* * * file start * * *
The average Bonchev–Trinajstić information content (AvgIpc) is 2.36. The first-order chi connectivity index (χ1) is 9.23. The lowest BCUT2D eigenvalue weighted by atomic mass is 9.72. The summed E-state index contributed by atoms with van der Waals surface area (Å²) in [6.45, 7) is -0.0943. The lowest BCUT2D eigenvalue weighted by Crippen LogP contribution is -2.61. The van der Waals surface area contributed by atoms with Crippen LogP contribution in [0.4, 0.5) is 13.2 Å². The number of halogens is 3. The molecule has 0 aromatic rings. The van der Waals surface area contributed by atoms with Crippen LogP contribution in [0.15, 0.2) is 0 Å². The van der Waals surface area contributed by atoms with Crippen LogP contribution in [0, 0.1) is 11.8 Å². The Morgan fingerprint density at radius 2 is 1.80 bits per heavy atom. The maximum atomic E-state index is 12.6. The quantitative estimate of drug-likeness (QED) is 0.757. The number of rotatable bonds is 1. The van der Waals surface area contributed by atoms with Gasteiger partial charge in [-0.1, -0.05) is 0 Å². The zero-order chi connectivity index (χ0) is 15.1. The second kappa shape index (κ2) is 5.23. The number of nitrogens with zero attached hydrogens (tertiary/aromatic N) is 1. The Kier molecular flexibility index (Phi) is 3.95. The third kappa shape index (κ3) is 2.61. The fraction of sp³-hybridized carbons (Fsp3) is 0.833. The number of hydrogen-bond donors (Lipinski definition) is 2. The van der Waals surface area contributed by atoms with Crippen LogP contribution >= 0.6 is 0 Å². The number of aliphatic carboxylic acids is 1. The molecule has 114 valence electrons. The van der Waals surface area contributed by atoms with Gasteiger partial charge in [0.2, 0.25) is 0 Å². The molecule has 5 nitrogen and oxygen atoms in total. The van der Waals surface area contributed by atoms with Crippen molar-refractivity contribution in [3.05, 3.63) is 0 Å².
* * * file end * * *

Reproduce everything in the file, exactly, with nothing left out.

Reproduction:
The average Bonchev–Trinajstić information content (AvgIpc) is 2.36. The first-order chi connectivity index (χ1) is 9.23. The lowest BCUT2D eigenvalue weighted by atomic mass is 9.72. The summed E-state index contributed by atoms with van der Waals surface area (Å²) in [6.45, 7) is -0.0943. The lowest BCUT2D eigenvalue weighted by Crippen LogP contribution is -2.61. The van der Waals surface area contributed by atoms with Crippen LogP contribution in [0.4, 0.5) is 13.2 Å². The number of halogens is 3. The molecule has 0 aromatic rings. The van der Waals surface area contributed by atoms with Crippen LogP contribution in [0.15, 0.2) is 0 Å². The van der Waals surface area contributed by atoms with Crippen LogP contribution in [0, 0.1) is 11.8 Å². The Morgan fingerprint density at radius 2 is 1.80 bits per heavy atom. The maximum atomic E-state index is 12.6. The quantitative estimate of drug-likeness (QED) is 0.757. The number of rotatable bonds is 1. The van der Waals surface area contributed by atoms with Gasteiger partial charge in [-0.1, -0.05) is 0 Å². The zero-order chi connectivity index (χ0) is 15.1. The second kappa shape index (κ2) is 5.23. The number of nitrogens with zero attached hydrogens (tertiary/aromatic N) is 1. The Kier molecular flexibility index (Phi) is 3.95. The third kappa shape index (κ3) is 2.61. The fraction of sp³-hybridized carbons (Fsp3) is 0.833. The number of hydrogen-bond donors (Lipinski definition) is 2. The van der Waals surface area contributed by atoms with Crippen LogP contribution >= 0.6 is 0 Å². The number of aliphatic carboxylic acids is 1. The molecule has 114 valence electrons. The van der Waals surface area contributed by atoms with Gasteiger partial charge in [0.2, 0.25) is 0 Å². The molecule has 5 nitrogen and oxygen atoms in total. The van der Waals surface area contributed by atoms with Crippen molar-refractivity contribution in [3.05, 3.63) is 0 Å².